Hands-on Learning: Lease Sale Competition
January 20, 2011
When the 125 geoscience and engineering students in the course Petroleum Geology: Basin and Trend Analysis returned from Spring Break last year, it was to what can only be described as the mother of all Monopoly games.
The students were asked to form imaginary oil and gas companies and conduct a hydrocarbon assessment of an area in the Gulf of Mexico. Chevron supplied them with real world seismic and well log data. The “bank” gave each team a total of $250 million of play money to do their analysis (they could buy extra seismic data, for example) and to bid on leases. At the end of five weeks, they would select blocks to bid on in an imaginary federal lease sale. Judges from Chevron, as well as the instructors and TAs for the course, would select the winners.
Peter Flemings, who developed the course with co-instructors Ron Steel and Xavier Janson, said the lease sale sprouted from his strong conviction that students learn the best when they’re solving problems.
“We can talk all day about concepts in class,” said Flemings, “but I believe it’s the act of forcing the student to take the information and make a map and integrate different information that forces the learning.”
Students came up with team names that ranged from the authentic sounding (Imperial Oil & Gas), to the school spirit-filled (Bevo Oil & Gas), to the whimsical (Enron 2.0, Graben Goblins, and Reptar Resources).
The project gives students a taste of life working in the oil industry. They use real data from a region that has actually produced significant amounts of oil. They follow industry methods for analyzing the data, assessing risk, estimating costs and establishing lease bids. Perhaps most importantly, said Flemings, they work in mixed teams with earth scientists and petroleum engineers.
“This is an environment that is extremely common in industry, where engineers and geoscientists have to work together, but I don’t think it happens much in college,” he said. “It’s certainly one of the first formative experiences where those folks have to learn together.”
“The best part was the interdisciplinary team work,” said Steven Gohlke, Undergraduate Geological Society chapter president and member of the Reptar Resources team. “That’s something I’ll deal with every day at work in industry. We come at things from a different perspective and that’s a good thing. It made our prospect better. No other class gets us working together like this.”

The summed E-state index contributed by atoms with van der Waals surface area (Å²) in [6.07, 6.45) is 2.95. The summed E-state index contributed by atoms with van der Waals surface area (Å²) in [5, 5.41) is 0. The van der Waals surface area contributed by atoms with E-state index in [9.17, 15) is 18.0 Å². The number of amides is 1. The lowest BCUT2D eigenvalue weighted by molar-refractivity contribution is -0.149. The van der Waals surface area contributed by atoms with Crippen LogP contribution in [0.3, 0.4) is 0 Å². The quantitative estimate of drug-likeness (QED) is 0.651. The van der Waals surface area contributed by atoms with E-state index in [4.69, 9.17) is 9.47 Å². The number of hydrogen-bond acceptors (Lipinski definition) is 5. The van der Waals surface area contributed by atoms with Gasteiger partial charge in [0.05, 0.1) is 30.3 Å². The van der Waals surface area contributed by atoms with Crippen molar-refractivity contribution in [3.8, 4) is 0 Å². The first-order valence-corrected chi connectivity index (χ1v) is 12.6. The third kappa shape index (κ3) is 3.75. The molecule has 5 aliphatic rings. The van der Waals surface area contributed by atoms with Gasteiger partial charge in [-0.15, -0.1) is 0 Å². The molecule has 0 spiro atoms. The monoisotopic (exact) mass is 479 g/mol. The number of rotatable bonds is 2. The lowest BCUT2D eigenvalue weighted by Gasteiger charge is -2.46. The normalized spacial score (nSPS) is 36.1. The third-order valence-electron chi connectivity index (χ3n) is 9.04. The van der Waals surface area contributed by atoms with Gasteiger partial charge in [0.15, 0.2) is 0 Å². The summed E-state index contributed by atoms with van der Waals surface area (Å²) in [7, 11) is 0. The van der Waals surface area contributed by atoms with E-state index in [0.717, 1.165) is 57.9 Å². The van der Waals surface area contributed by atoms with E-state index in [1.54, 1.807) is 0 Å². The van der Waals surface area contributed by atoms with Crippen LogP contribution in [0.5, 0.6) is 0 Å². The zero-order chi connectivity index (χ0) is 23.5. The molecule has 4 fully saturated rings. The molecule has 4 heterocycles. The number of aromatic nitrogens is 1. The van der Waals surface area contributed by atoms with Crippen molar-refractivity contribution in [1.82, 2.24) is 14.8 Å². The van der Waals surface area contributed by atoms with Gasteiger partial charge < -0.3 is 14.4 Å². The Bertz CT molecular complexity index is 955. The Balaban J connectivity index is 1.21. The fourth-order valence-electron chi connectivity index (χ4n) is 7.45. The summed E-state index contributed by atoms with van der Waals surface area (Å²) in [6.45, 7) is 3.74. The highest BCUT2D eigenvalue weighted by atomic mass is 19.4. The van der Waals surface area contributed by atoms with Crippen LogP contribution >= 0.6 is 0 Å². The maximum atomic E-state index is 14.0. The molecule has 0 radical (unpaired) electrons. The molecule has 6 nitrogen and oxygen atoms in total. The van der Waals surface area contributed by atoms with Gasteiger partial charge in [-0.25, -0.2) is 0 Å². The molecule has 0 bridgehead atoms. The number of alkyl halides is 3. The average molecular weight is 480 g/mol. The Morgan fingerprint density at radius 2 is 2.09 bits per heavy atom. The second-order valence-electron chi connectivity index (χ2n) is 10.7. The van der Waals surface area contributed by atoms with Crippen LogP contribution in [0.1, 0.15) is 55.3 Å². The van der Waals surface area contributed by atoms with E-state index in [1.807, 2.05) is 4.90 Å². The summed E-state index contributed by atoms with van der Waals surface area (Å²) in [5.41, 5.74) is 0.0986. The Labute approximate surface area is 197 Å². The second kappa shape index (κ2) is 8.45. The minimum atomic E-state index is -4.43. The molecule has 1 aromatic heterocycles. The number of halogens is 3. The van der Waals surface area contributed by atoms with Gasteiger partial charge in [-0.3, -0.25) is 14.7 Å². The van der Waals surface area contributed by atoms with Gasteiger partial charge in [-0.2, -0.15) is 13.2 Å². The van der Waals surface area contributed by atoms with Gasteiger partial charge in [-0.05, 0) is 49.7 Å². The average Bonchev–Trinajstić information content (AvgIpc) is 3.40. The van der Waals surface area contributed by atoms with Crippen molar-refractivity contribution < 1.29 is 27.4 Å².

At the end of the five weeks, a maze of posters snaked through the ground floor hallways of the geosciences building. Then starting at 8:00am on a Tuesday morning and continuing well past 4:00pm, the instructors, teaching assistants and three guest judges from Chevron interrogated the 27 teams in what seemed like an unending blitz of 15 minute speed dates.
The next day, the students poured into the lecture hall to hear the results.
The judges revealed the area the students had pored over for five weeks to be a world class field in the Gulf of Mexico offshore Louisiana (you’ll have to take the course to find out which one). They noted that most teams focused on one area that was indeed a good target, but missed three or four other much more valuable fields in the area. For the field they did focus on, they tended to overestimate reserves, which led them to overbid for lease blocks. But overall, the judges were quite impressed with the thought and hard work the students put into the project.
Finally, the judges revealed the winning team was Premier Coastal Exploration.
The class is designed to give students a leg up in the competitive oil industry. Chevron also considered it a smart investment of their time and energy.
“We do take notes on individuals who stand out and pass those on to our recruiters,” said Ellen Clark, geophysicist with Chevron. “It also helps the students get to know Chevron and our personality. For me personally, I enjoy getting to meet the students and see their unbridled enthusiasm for the oil industry.”
The course is being offered again in spring 2011.
by Marc Airhart
For more information about the Jackson School contact J.B. Bird at firstname.lastname@example.org, 512-232-9623.